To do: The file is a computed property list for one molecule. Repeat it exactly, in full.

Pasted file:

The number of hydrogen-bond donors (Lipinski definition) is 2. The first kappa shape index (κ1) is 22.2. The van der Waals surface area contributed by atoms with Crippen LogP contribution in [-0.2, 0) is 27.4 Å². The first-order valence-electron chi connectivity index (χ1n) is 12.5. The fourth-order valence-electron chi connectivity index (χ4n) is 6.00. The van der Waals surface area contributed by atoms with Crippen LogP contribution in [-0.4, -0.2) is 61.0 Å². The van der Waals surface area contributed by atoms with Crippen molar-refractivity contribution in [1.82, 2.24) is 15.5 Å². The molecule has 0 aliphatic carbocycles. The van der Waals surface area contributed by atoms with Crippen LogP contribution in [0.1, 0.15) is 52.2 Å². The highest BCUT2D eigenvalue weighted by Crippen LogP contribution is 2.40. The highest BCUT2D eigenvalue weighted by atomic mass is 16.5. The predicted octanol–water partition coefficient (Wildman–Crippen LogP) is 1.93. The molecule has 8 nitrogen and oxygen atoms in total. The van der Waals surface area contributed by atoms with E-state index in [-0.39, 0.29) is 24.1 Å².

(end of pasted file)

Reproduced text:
The number of hydrogen-bond donors (Lipinski definition) is 2. The first kappa shape index (κ1) is 22.2. The van der Waals surface area contributed by atoms with Crippen LogP contribution in [-0.2, 0) is 27.4 Å². The first-order valence-electron chi connectivity index (χ1n) is 12.5. The fourth-order valence-electron chi connectivity index (χ4n) is 6.00. The van der Waals surface area contributed by atoms with Crippen LogP contribution in [-0.4, -0.2) is 61.0 Å². The van der Waals surface area contributed by atoms with Crippen molar-refractivity contribution in [1.82, 2.24) is 15.5 Å². The molecule has 0 aliphatic carbocycles. The van der Waals surface area contributed by atoms with Crippen LogP contribution in [0.1, 0.15) is 52.2 Å². The highest BCUT2D eigenvalue weighted by Crippen LogP contribution is 2.40. The highest BCUT2D eigenvalue weighted by atomic mass is 16.5. The predicted octanol–water partition coefficient (Wildman–Crippen LogP) is 1.93. The molecule has 8 nitrogen and oxygen atoms in total. The van der Waals surface area contributed by atoms with E-state index in [-0.39, 0.29) is 24.1 Å².